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‘Reforms to moderate risk for banks, economy’

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Group Managing Director, Afrinvest West Africa, Ike Chioke.

The emergence of the economy from recession, improving business environment and stabilizing fiscal and monetary interventions may put banks in good stead to moderate their risks from now through 2018.

Afrinvest Securities Limited, in a press conference ahead of the launch of its 2017 Banking Sector Report at the London Stock Exchange this week, said top among the reforms was introduction of the Investors & Exporters’ (I&E) window that has generated great interest and become the preferred market for foreign exchange (forex) transactions by investors.

According to the company, the steps being taken to restructure loans to challenged sectors, as well as some of the noticeable improvements in the general commerce and manufacturing sectors, which have been buoyed by improving forex market will be positive for banks and economy.

The Group Managing Director, Afrinvest West Africa, Ike Chioke, explained that banks and the economy were predisposed to significant risks, particularly from the forex market, which regulators grappled with, though not without consequences.

“The equities market has witnessed renewed participation from foreign portfolio investors on the back of improved access to foreign exchange. We are of the view that the greatest risk to forex stability remains the sustainability of the NAFEX rate, being the only official market determined rate,” he said.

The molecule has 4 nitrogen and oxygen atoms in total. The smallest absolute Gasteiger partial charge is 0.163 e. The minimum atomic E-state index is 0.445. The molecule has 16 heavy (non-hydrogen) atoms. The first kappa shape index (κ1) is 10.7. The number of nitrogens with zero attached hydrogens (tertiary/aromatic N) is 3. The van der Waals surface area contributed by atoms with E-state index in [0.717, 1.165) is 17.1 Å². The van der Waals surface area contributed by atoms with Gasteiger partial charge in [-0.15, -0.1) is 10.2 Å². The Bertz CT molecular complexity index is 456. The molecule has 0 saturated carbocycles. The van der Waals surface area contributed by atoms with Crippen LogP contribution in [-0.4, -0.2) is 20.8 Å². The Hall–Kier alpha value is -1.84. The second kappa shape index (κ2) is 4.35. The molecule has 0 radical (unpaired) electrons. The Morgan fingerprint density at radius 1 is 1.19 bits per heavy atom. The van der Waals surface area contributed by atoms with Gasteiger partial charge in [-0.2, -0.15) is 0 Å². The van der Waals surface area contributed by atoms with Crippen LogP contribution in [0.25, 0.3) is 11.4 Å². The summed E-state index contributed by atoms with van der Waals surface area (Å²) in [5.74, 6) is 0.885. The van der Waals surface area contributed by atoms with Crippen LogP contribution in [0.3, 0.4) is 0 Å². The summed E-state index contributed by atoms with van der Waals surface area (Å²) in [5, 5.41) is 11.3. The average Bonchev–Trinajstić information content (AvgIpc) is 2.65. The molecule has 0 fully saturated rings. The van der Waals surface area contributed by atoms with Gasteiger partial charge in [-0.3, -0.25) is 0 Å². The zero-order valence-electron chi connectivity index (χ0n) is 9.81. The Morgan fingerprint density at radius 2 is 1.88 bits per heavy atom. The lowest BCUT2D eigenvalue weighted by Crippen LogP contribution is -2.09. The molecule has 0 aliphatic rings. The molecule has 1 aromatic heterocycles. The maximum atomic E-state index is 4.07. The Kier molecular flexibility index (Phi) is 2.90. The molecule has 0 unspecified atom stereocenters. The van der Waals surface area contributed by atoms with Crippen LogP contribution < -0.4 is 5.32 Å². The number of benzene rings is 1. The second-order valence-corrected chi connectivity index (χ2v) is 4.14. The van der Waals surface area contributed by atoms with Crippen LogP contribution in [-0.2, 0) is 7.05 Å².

He pointed out that the improvements in the forex market have reignited appetite for Eurobonds’ issuance, with a number of Nigerian banks having raised Eurobonds in 2017- Zenith and UBA, $500 million each, while being highly oversubscribed

Affirming the outlook, the Governor of the Central Bank of Nigeria, Godwin Emefiele, said the six-month old window has as at September, turned over about $10 billion, which now brought the exchange rate near convergence and calmed speculations.

But Chioke reiterated the need for policy consistency and strive to withstand pressures from other government actors in taking decisions that will aid development of monetary policy in the country, noting that regulatory risk remains pronounced in the country.

According to him, there are three lessons from the recent episode- need for a wider diversification of government revenue and exports; institutional constraints need to be speedily removed; and urgency in raising investments in infrastructure to boost entrepreneurship and gain competitiveness.

He said that debt service obligations present a red flag, but expressed optimism on a possible moderation in 2017 on account of the rebound in oil revenue.

“While foreign debt obligations are mostly long term multilateral facilities and do not constitute short term risks, policymakers have to be watchful of taking more external leverage without expanding revenue size, given the debt service implication of any future currency devaluation,” he added.



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